Norfolk and Western 1218

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Norfolk & Western No. 1218
N&W 1218 Brocton, OH on August 6, 1988 (22541514277).jpg
1218 leads an excursion train at Brocton, Ohio, on August 6, 1988
Type and origin
Power typeSteam
BuilderN&W's Roanoke Shops
Serial number340
Build dateJune 1943
Specifications
Configuration:
 • Whyte2-6-6-4
 • UIC(1′C)C2′ h4
Gauge4 ft 8 12 in (1,435 mm)
Leading dia.33 in (838 mm)
Driver dia.70 in (1,778 mm)[1]
Trailing dia.42 in (1,067 mm)
Length121 ft 9 14 in (37.1 m) including tender[1]
Height16 ft (4.88 m)
Axle load72,000 lb (32.7 tonnes)
Adhesive weight433,350 lb (196.6 tonnes)
Loco weight573,000 lb (259.9 tonnes)
Total weight951,600 lb (431.6 tonnes)[1]
Fuel typeCoal
Fuel capacity60,000 lb (27.2 tonnes)
Water cap22,000 US gal (83,000 l; 18,000 imp gal)
Firebox:
 • Firegrate area
122 sq ft (11.3 m2)
Boiler pressure300 lbf/in2 (2.07 MPa)
Heating surface:
 • Tubes and flues
6,052 sq ft (562.2 m2)
 • Firebox587 sq ft (54.5 m2)
Superheater:
 • Heating area2,703 sq ft (251.1 m2)
CylindersFour, simple articulated
Cylinder size24 in × 30 in (610 mm × 762 mm)
Valve gearBaker
Valve typePiston valves
Performance figures
Maximum speed70+ mph[1]
Power output5,400 hp (4,000 kW)
Tractive effortStarting: 125,897 lbf (560.02 kN) Continuous: 114,000 lbf (507.10 kN)[1]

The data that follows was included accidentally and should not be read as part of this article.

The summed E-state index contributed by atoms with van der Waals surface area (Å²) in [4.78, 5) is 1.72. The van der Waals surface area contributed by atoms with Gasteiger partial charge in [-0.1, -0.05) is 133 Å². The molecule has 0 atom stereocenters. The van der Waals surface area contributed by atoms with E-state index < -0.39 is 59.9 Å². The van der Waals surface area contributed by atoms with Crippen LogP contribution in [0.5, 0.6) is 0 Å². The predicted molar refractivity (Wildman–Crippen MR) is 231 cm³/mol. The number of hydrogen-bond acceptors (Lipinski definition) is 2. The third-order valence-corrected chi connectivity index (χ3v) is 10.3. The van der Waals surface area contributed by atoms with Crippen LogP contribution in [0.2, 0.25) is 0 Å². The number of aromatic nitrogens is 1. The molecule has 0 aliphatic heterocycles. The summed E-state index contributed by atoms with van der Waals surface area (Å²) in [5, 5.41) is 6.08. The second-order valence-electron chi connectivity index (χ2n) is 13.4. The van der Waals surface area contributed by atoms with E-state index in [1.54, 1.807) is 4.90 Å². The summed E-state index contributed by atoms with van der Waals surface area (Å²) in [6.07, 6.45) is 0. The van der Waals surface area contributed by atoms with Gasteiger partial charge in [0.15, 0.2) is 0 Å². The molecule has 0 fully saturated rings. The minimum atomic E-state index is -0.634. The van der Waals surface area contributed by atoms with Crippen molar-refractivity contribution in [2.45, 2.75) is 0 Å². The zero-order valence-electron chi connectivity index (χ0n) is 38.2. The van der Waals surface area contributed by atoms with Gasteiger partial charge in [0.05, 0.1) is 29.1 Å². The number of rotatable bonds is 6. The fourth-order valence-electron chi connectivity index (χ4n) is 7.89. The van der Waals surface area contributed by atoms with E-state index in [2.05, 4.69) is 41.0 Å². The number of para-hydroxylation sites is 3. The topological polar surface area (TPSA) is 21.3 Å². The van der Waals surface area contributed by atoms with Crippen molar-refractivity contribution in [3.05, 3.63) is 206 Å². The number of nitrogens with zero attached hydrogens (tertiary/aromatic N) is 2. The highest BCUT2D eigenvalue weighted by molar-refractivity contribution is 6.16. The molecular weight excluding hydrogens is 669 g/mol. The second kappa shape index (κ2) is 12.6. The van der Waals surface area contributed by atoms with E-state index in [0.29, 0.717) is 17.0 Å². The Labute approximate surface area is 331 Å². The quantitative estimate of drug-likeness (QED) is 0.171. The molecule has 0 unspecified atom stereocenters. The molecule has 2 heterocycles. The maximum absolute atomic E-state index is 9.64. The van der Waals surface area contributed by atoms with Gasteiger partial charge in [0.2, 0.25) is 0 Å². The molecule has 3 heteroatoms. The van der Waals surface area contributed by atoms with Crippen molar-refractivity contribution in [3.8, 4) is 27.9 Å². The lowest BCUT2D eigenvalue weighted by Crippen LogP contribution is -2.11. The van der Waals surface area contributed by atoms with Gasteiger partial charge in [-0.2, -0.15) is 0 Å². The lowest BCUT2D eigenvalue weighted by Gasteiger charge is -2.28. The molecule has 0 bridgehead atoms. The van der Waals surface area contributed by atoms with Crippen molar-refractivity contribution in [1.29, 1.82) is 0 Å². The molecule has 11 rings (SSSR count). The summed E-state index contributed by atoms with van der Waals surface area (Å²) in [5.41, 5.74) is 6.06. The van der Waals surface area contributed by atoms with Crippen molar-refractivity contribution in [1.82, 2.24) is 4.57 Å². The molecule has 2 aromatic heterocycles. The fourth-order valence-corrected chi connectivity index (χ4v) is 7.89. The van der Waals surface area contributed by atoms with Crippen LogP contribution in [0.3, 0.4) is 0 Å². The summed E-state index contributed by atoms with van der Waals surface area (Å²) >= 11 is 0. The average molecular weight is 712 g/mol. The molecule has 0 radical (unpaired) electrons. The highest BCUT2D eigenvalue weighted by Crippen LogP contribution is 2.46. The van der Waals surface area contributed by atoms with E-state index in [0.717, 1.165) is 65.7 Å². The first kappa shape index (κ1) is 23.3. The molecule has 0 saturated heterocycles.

Factor of adh.3.44
Career
OperatorsNorfolk & Western RailwayNorfolk Southern
ClassA
Number in class19 of 43
LocaleUnited States, South and Midwest
Retired1959 (revenue)[1]
1991 (excursion)
RestoredApril 1987[1]
Current ownerVirginia Museum of Transportation
DispositionOn display

Norfolk and Western No. 1218 is a steam locomotive that at one time was the strongest-pulling operational steam locomotive in the world. It is a four-cylinder simple articulated locomotive with a 2-6-6-4 (Whyte system) wheel arrangement. The Norfolk & Western Railway built it in 1943 at its Roanoke Shops in Roanoke, Virginia, and was part of the Norfolk & Western's class A fleet of fast freight locomotives.[2] It was retired from regular revenue service in 1959, but Norfolk & Western successor Norfolk Southern Railway operated it in excursion service from 1987 to 1991. Today it is on display at the Virginia Museum of Transportation in Roanoke.

Historic significance[edit]

No. 1218 is the sole survivor of the Norfolk and Western's class A locomotives, and the only surviving 2-6-6-4 steam locomotive in the world. While smaller than Union Pacific's famous and more numerous "Challenger" Class of 4-6-6-4 locomotives, Norfolk and Western's design racked up unmatched records of performance in service.

During 1218's excursion career, it was the most powerful operational steam locomotive in the world,[3] with a tractive effort of 125,897 pounds-force (560.02 kN), well above the next-strongest-pulling operational steam locomotive (Union Pacific 3985, with a tractive effort of 97,350 lbf [433.0 kN]). However, when Union Pacific 4014 finishes its restoration, 1218 will become the locomotive with the second highest tractive effort. Unlike diesel-electric locomotives of similar high tractive effort (for starting heavy trains) but typical for a steam locomotive, it could easily run at 70 miles per hour (113 km/h) and more.